MELITTA NGALONKULU: Yes, it does. Michelle, I just want us to talk about the fear of shifting from being an employee to being a business owner. How do you do it? Recently I was at a restaurant and these two ladies across from me were speaking of actually making the move, and I could hear the fear in one lady’s voice. So how do you simply wake up one day and overcome that fear?

MICHELLE JANSE VAN RENSBURG: I think that’s a brilliant question. It’s how badly you want it. That’s what it comes down to. I remember when I quit my corporate job and I started my entrepreneurial journey about four or five years ago and made the jump.

I said, “this is it” – with no funding, no backup – because there’s nothing that drives you more than knowing that you need to put food on your table, and you’ve got debit orders to pay.

I think often that fear comes from a place of [recognising] you are the average of the five people you hang out with. So, when you are in a corporate job, that fear comes from being surrounded by people who love stability and need that security.

But what I have found with a couple of entrepreneurs that I’m helping at the moment is that once they take that leap and they are free from that nine-to-five or corporate job, it’s almost like that fear settles. It disappears to a certain extent, because now their network becomes other entrepreneurs.

MELITTA NGALONKULU: Thank you, Michelle, for emphasising for us there’s room to start new businesses in this period of uncertainty. I can’t wait to hear of those entrepreneurial stories that will come from this.

MICHELLE JANSE VAN RENSBURG: Like I said earlier, agility is key. If you are going to make a success during this time, and you are committed to making a success, then it’s absolutely about how agile you are, how quickly you can adapt. During Covid we find ourselves for some weeks adapting almost on a daily basis.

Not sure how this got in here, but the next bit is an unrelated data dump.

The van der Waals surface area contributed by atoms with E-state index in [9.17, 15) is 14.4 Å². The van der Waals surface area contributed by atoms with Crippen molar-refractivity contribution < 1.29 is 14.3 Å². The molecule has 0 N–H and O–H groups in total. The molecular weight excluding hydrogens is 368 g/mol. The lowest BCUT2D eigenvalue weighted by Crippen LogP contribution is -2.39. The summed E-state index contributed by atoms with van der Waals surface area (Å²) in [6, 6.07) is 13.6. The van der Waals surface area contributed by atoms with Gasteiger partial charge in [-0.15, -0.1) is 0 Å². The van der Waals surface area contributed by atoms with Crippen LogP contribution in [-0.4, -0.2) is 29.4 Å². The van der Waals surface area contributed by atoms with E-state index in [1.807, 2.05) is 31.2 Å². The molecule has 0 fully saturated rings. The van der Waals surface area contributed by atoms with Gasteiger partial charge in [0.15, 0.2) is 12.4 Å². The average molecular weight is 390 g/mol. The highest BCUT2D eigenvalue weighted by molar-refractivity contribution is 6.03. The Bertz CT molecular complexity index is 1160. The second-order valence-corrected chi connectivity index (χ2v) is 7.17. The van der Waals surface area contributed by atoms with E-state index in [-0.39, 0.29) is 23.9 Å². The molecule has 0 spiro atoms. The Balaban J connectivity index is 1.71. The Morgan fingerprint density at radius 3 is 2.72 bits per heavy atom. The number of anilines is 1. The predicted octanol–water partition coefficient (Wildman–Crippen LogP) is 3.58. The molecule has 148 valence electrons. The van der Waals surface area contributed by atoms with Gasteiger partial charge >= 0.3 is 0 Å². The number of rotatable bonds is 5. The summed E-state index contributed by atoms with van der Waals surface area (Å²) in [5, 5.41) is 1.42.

MELITTA NGALONKULU: That was Michelle Janse van Rensburg, managing director of Nimacc Business Lounge, a serial entrepreneur, blogger and speaker.

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Being an entrepreneur brings it’s own sets of rules and challenges, notwithstanding being able to finance your business

Thats exactly where i am, at a cross roads. Started informally, small like most of us do now having grown the business 10 fold

I used some of my capital to purchase what i sell and have taken my customer base from a handful to a few dozen. My target is 150 customers

Enter my bank. Requested an od, i’m good for it my stock on hand sufficiently more than my request and my balance sheet is healthy

I also asked to meet the credit manager who makes the call as my “relationship” manager is but a puppet

Request turned down, my od too

Reason: They want audited financials

I explained to the puppet i started small and taking this to the next level ie: formalising the business due to exponential growth go back to credit and tell them this

How frustrating when an entrepreneur who thinks out of the box has to contend with a white suited white collar worker on a leash

The worst are those who decide your fate: THE CREDIT DEPT

Yet banks spend millions advertising their willingness to ensure entrepreneurs are assisted

What a load of hogwash

Thats why i work for myself paying salaries and these idiots work for a corporate earning them

Thats the difference between an entrepreneur and a well dressed person in an air conditioned office

We make things happen

End of comments.